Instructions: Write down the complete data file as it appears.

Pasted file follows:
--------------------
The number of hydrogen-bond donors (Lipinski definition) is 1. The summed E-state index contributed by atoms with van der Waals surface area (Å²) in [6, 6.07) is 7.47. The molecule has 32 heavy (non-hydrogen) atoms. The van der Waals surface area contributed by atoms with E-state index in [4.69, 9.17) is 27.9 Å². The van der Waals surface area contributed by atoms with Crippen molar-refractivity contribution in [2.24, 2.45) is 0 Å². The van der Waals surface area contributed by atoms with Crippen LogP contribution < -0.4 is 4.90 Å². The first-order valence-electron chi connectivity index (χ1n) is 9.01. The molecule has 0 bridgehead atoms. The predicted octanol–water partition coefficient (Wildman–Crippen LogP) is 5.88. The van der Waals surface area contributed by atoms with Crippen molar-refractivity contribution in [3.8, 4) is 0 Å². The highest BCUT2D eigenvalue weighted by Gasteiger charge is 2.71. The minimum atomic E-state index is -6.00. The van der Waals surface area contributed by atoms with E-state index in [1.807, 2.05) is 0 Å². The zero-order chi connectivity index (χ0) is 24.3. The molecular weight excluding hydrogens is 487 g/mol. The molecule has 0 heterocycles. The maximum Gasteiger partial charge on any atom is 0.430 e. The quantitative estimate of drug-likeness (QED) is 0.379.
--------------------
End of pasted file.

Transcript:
The number of hydrogen-bond donors (Lipinski definition) is 1. The summed E-state index contributed by atoms with van der Waals surface area (Å²) in [6, 6.07) is 7.47. The molecule has 32 heavy (non-hydrogen) atoms. The van der Waals surface area contributed by atoms with E-state index in [4.69, 9.17) is 27.9 Å². The van der Waals surface area contributed by atoms with Crippen molar-refractivity contribution in [2.24, 2.45) is 0 Å². The van der Waals surface area contributed by atoms with Crippen LogP contribution < -0.4 is 4.90 Å². The first-order valence-electron chi connectivity index (χ1n) is 9.01. The molecule has 0 bridgehead atoms. The predicted octanol–water partition coefficient (Wildman–Crippen LogP) is 5.88. The van der Waals surface area contributed by atoms with Crippen molar-refractivity contribution in [3.8, 4) is 0 Å². The highest BCUT2D eigenvalue weighted by Gasteiger charge is 2.71. The minimum atomic E-state index is -6.00. The van der Waals surface area contributed by atoms with E-state index in [1.807, 2.05) is 0 Å². The zero-order chi connectivity index (χ0) is 24.3. The molecular weight excluding hydrogens is 487 g/mol. The molecule has 0 heterocycles. The maximum Gasteiger partial charge on any atom is 0.430 e. The quantitative estimate of drug-likeness (QED) is 0.379.